Intimidation Campaign against NUNS (Independent Journalists Association of Serbia)

Update: 07 Feb 2018 No state reply yet
Year 07 Feb 2018 Country Serbia Category Harassment and intimidation of journalists Source of threat Unknown Partner EFJ/IFJ , AEJ , RSF Alert level Level 2
07 Feb 2018 Serbia Harassment and intimidation of journalists Unknown EFJ/IFJ , AEJ , RSF Level 2
No state reply yet

On two separate occasions (04/02/2018 and 05/02/2018), the Belgrade office of the Independent Journalists Association of Serbia (NUNS or IJAS) has been the target of insults and intimidation with a printed flyer describing IJAS as an “Unhappy Association of Enemies of Serbia”. The flyers were glued into the glass entrance of the House of Journalists where the head office of the Independent Journalists Association of Serbia is located. It is suspected to be a professionally organised hate campaign because the flyers were printed in color, on quality paper, and probably in a larger circulation, in order to be distributed in other public places. The incidents were reported to the police and to the prosecutor's office which immediately started gathering evidence.

Follow-ups

New 07 Feb 2018 : Labelling NUNS as the enemy of State can severely endanger safety of journalists and the work of this journalists’ association in Serbia, says OSCE Media Freedom representative who expects this incident to be swiftly investigated.

CONTACT US

Follow us   

Follow-ups to alerts Follow-ups to alerts

20 March 2018

On 20 March 2018, the European Court of Human Rights issued its Grand chamber judgment on Mehmet Altan’s case. The Court found there had been a violation of Article 5 § 1 (right to liberty and security) and a violation of Article 10 (freedom of expression) of the European Convention for Human Rights. With regards to article 5 §1, according to the Court findings, “Mr Altan’s continued pre-trial detention, after the Constitutional Court’s clear and unambiguous judgment of 11 January 2018 (…), could not be regarded as ‘lawful’ ”. The Court held that “for another court to call into question the powers conferred on a constitutional court to give final and binding judgments on individual applications ran counter to the fundamental principles of the rule of law and legal certainty, which (…) were the cornerstones of the guarantees against arbitrariness”. Under Article 10, the Court held in particular that “there was no reason to reach a different conclusion from that of the Constitutional Court, which had found that Mr Altan’s initial and continued pre-trial detention, following his expression of his opinions, constituted a severe measure that could not be regarded as a necessary and proportionate interference in a democratic society”. The Court pointed out in particular that “criticism of governments and publication of information regarded by a country’s leaders as endangering national interests should not attract criminal charges for particularly serious offences such as belonging to or assisting a terrorist organisation, attempting to overthrow the government or the constitutional order or disseminating terrorist propaganda”.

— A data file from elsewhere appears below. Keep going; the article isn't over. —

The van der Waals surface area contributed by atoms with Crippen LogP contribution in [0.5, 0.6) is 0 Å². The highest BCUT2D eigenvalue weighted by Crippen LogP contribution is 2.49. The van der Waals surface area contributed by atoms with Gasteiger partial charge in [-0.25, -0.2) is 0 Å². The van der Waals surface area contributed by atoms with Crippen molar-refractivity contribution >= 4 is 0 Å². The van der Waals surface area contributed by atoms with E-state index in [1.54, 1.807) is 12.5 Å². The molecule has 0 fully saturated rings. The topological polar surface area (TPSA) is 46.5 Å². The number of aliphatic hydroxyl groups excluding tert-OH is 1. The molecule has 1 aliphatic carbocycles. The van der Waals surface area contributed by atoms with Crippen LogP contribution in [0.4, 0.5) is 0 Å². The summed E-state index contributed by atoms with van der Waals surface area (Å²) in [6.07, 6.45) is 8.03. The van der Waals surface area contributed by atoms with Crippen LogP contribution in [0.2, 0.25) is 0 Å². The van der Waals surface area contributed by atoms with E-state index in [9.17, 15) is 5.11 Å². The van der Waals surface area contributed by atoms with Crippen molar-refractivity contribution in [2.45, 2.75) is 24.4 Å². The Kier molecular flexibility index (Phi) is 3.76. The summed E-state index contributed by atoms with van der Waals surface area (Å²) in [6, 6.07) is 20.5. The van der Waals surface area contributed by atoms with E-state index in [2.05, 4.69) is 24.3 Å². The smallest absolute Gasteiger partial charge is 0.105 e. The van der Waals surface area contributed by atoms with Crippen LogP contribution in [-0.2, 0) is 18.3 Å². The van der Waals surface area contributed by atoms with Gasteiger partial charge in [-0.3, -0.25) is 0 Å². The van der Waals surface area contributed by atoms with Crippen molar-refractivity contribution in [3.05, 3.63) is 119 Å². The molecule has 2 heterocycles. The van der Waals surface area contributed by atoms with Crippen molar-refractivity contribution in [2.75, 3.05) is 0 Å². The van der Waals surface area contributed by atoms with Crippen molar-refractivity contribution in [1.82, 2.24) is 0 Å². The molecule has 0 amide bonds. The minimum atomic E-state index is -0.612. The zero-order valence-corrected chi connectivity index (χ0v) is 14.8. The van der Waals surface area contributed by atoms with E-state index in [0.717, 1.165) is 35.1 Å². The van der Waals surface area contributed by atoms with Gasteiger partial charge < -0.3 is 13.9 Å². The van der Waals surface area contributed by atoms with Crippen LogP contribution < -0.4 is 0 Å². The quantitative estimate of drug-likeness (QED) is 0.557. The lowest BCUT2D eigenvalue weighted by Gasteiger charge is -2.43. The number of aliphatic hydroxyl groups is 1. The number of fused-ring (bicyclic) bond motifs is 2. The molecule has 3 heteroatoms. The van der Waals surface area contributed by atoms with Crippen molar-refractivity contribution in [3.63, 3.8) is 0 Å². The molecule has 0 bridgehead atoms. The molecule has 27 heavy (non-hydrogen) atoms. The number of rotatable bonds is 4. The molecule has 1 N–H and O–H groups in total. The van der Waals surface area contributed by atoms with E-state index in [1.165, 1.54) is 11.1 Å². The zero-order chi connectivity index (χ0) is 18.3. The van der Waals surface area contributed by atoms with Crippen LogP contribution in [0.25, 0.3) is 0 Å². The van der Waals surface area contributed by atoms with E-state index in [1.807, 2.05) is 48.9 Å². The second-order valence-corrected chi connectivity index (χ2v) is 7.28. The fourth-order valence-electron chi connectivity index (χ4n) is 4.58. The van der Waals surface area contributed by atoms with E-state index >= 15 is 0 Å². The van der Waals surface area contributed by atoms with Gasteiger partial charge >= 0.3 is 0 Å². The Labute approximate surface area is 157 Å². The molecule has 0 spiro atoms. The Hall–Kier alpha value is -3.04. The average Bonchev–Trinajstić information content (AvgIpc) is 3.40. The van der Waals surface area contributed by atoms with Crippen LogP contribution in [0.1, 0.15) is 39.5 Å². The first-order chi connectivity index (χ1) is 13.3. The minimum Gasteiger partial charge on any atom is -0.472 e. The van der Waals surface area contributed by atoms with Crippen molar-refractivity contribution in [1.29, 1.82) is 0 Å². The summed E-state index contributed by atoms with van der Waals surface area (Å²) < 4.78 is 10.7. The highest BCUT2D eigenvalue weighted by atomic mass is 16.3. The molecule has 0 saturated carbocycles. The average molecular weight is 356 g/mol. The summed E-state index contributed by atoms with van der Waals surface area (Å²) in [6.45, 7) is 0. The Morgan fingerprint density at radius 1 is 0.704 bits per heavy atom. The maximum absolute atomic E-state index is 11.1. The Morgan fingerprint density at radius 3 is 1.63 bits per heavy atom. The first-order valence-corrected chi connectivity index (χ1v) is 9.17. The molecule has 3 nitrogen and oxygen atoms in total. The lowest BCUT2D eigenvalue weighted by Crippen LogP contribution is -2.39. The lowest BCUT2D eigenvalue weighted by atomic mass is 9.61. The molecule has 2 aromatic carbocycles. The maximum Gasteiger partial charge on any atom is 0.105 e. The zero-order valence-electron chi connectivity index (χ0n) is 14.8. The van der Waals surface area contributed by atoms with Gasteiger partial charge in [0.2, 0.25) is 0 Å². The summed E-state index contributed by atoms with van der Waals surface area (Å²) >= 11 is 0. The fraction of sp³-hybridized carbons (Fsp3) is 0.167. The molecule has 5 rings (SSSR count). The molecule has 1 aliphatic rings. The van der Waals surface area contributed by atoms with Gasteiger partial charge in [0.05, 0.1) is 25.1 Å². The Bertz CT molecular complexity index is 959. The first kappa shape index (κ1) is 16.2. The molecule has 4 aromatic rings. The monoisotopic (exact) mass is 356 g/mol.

20 March 2018

On 20 March 2018, the European Court of Human Rights issued its Grand chamber judgment on Şahin Alpay’s case. The Court found there had been a violation of Article 5 § 1 (right to liberty and security) and a violation of Article 10 (freedom of expression) of the European Convention for Human Rights. With regards to article 5 §1, according to the Court findings, “Mr Alpay’s continued pre-trial detention, after the Constitutional Court’s clear and unambiguous judgment of 11 January 2018 (…), could not be regarded as ‘lawful’ ”. The Court held that “for another court to call into question the powers conferred on a constitutional court to give final and binding judgments on individual applications ran counter to the fundamental principles of the rule of law and legal certainty, which (…) were the cornerstones of the guarantees against arbitrariness”. Under Article 46 (binding force and execution of judgments) of the Convention, the Court held that it was incumbent on the respondent State to ensure the termination of Mr Alpay’s pre-tria detention at the earliest possible date. Under Article 10, the Court held in particular that “there was no reason to reach a different conclusion from that of the Constitutional Court, which had found that Mr Alpay’s initial and continued pre-trial detention, following his expression of his opinions, constituted a severe measure that could not be regarded as a necessary and proportionate interference in a democratic society”. The Court pointed out in particular that “criticism of governments and publication of information regarded by a country’s leaders as endangering national interests should not attract criminal charges for particularly serious offences such as belonging to or assisting a terrorist organisation, attempting to overthrow the government or the constitutional order or disseminating terrorist propaganda”.
Twitter feed Twitter feed
Thematic factsheets Thematic factsheets



Thematic factsheets Thematic factsheets



Partners Partners

CONTACT US

Follow us